The big shift boosted the New Democrats into second place, the first time they've polled this high in over two years, the last time being January 2013. The NDP was up 5.5 points to 28.5%, marking their third consecutive month of increase from 20% support three months ago. There have only been two cases of a jump this large in voting intentions since the end of 2008: when the Liberals jumped six points between June and July 2014, and when the NDP surged in the 2011 election campaign.
The Liberals were down 2.1 points to 28.4%. They have dropped or have been stagnant for 10 consecutive months now, having polled at 39% at their peak. May's score was their worst since March 2013, or the month before Justin Trudeau became party leader.
The Greens were down 0.9 points to 6.5%, while the Bloc Québécois was down 0.1 point to 4.2%. An average of 2.3% of Canadians said they would vote for another party or independent candidate.
Undecideds, when reported, averaged 16.6%.
There was a clear and dramatic shift last month. The Conservatives ranged between 29% and 36% in polls conducted in April, but ranged only between 28% and 33% in May. The Liberal range decreased from between 28% and 35% to 26% and 31%. The NDP ranged between 21% and 25% in April. In May, polls put them between 24% and 30%.
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The only good news for the Conservatives was in Alberta, where the stink of the provincial campaign seems to be drifting away. The Tories were up 3.6 points to 47.2%, halting a three-month decline. The New Democrats were up 3.5 points to 27%, their best on record. Their previous best before the recent surge was 21% in early 2012. The Liberals were down big, plummeting 6.1 points to 16.8%, their worst since January 2013. The Greens were down 0.9 points to 5%.
The Conservatives continue to hold steady in the Prairies, where they have averaged 39% to 43% for the past nine months. In May, they were down 1.8 points from April to 40% support. The Liberals were down 2.8 points to 27.3%, their worst since January 2013, while the NDP was up 4.3 points to 24.6%. The Greens were down 0.5 points to 5.6%.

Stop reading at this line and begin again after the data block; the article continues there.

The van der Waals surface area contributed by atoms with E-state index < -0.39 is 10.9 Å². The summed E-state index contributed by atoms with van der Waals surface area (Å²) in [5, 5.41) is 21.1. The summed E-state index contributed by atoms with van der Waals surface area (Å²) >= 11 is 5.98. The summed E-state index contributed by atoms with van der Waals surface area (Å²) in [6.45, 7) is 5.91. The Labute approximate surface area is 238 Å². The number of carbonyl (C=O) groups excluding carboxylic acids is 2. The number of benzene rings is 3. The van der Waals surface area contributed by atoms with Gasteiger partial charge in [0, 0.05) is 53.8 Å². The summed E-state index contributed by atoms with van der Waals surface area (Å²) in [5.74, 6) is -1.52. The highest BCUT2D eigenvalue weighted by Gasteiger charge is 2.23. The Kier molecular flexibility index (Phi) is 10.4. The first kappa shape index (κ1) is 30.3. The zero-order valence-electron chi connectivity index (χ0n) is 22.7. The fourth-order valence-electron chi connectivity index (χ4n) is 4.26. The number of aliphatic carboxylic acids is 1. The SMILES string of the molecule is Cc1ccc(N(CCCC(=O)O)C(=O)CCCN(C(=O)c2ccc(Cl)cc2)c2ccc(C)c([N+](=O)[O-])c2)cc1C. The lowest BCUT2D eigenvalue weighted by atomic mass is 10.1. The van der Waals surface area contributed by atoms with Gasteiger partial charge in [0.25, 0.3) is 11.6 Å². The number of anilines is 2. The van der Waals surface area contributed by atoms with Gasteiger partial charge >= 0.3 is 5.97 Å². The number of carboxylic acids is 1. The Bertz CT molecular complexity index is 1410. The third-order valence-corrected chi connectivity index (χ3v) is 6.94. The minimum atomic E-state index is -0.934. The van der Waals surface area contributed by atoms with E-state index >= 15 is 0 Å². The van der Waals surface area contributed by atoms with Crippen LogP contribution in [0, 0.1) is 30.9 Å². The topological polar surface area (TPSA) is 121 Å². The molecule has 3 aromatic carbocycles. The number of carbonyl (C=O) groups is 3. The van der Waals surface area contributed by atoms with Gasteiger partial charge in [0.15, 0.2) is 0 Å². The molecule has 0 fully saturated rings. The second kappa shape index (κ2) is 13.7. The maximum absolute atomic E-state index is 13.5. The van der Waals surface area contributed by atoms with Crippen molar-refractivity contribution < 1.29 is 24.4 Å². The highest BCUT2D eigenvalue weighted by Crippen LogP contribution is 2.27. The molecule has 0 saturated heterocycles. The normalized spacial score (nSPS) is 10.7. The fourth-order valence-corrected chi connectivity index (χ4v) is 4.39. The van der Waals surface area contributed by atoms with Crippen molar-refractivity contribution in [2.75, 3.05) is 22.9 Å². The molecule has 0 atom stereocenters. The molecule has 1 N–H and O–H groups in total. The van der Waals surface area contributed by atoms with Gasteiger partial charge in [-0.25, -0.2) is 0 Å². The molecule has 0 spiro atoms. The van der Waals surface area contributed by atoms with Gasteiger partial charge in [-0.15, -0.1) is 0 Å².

Despite dropping 2.2 points, the Conservatives still led in Ontario with 34.5%. The Liberals, down over the last eight months from 43%, slipped 1.2 points in May to 32.3%. The NDP, which was at 17% just three months ago, was up 4.7 points to 24.9%, their best since March 2014. The Greens were down 0.6 points to 6.4%.
In Quebec, the New Democrats surged 7.2 points to 35.6%, their best since August 2012, when Thomas Mulcair was at the tail-end of his leadership honeymoon. The Liberals, who were at 37% eight months ago, continued their slide by 1.3 points to hit 24.9%, their worst since March 2013. Mario Beaulieu's Bloc Québécois was down 1.3 points to 16.5%, while the Conservatives fell 4.7 points to just 16.4%. That is their worst score since December, when the party started to see improvement in the polls. The Greens were down 0.2 points to 4.7%.
The Liberals only led in Atlantic Canada, where they were down 1.6 points to 43.6%. That's their lowest since July 2013 (they were at 51% three months ago). The NDP was up 3.6 points and moved into second with 24.3%, their best since July 2014, while the Conservatives were down 1.6 points to 22.8%. The Greens were also down, falling one point to 7%. Note that this is Elizabeth May's best result in any region after B.C.
Compared to April, this is a 15-seat drop for the Conservatives, a 14-seat decrease for the Liberals, and a 30-seat increase for the NDP. The Bloc had been projected to win one seat with the April averages.
The seat changes demonstrate the shift that took place in May, and the real world consequences of them. The NDP picked up seven seats in British Columbia, three in the Prairies, seven in Ontario, 11 in Quebec, and two in Atlantic Canada. It retained its projected wins in Alberta and the North.
The Conservatives dropped six seats in B.C., two in the Prairies, two in Ontario, and six in Quebec. They gained one in Alberta. These changes do show how, regionally, different parties are affected by the NDP gain. The Conservatives lost more support than the Liberals in B.C., Ontario, and Quebec.
The Liberals fell one seat in British Columbia, one in Alberta, one in the Prairies, five in Ontario, four in Quebec, and two in Atlantic Canada.
Early June polls suggest that the three-way race is not going anywhere, though so far there has been some disagreement as to whether it is the Liberals or the NDP that is seeing its momentum shift (if at all). The split to the left of the Conservatives certainly helps the Tories, but the party is still in a very dangerous position. Compared to 2011 (and the 308-seat House), the NDP is up six seats and the Liberals are up 65. The Conservatives are down by almost 40 seats.
In 2008, Stephen Harper successfully (and somewhat aptly) portrayed the coalition attempt as a coalition of losers. The Liberals had dropped, the NDP had made only modest gains, and the two parties needed the Bloc to survive in power. But if these numbers are repeated on election day, it would be hard to portray the Liberals and NDP in that light again.